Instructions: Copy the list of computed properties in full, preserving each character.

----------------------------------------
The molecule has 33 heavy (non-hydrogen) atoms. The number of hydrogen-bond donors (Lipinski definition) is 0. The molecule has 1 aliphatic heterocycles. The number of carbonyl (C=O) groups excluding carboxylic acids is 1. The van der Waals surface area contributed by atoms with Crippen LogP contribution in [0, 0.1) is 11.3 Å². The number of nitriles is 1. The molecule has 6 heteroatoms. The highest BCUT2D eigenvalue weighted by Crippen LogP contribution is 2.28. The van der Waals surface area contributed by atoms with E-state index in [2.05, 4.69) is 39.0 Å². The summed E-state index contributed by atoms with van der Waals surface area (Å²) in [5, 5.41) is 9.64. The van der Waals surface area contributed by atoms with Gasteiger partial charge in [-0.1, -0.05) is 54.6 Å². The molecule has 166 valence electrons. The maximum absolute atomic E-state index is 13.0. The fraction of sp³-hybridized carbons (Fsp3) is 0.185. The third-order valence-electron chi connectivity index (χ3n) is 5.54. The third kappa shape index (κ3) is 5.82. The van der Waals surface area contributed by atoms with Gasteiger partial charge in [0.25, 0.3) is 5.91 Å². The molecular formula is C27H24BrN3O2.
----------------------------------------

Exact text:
The molecule has 33 heavy (non-hydrogen) atoms. The number of hydrogen-bond donors (Lipinski definition) is 0. The molecule has 1 aliphatic heterocycles. The number of carbonyl (C=O) groups excluding carboxylic acids is 1. The van der Waals surface area contributed by atoms with Crippen LogP contribution in [0, 0.1) is 11.3 Å². The number of nitriles is 1. The molecule has 6 heteroatoms. The highest BCUT2D eigenvalue weighted by Crippen LogP contribution is 2.28. The van der Waals surface area contributed by atoms with E-state index in [2.05, 4.69) is 39.0 Å². The summed E-state index contributed by atoms with van der Waals surface area (Å²) in [5, 5.41) is 9.64. The van der Waals surface area contributed by atoms with Gasteiger partial charge in [-0.1, -0.05) is 54.6 Å². The molecule has 166 valence electrons. The maximum absolute atomic E-state index is 13.0. The fraction of sp³-hybridized carbons (Fsp3) is 0.185. The third-order valence-electron chi connectivity index (χ3n) is 5.54. The third kappa shape index (κ3) is 5.82. The van der Waals surface area contributed by atoms with Gasteiger partial charge in [0.25, 0.3) is 5.91 Å². The molecular formula is C27H24BrN3O2.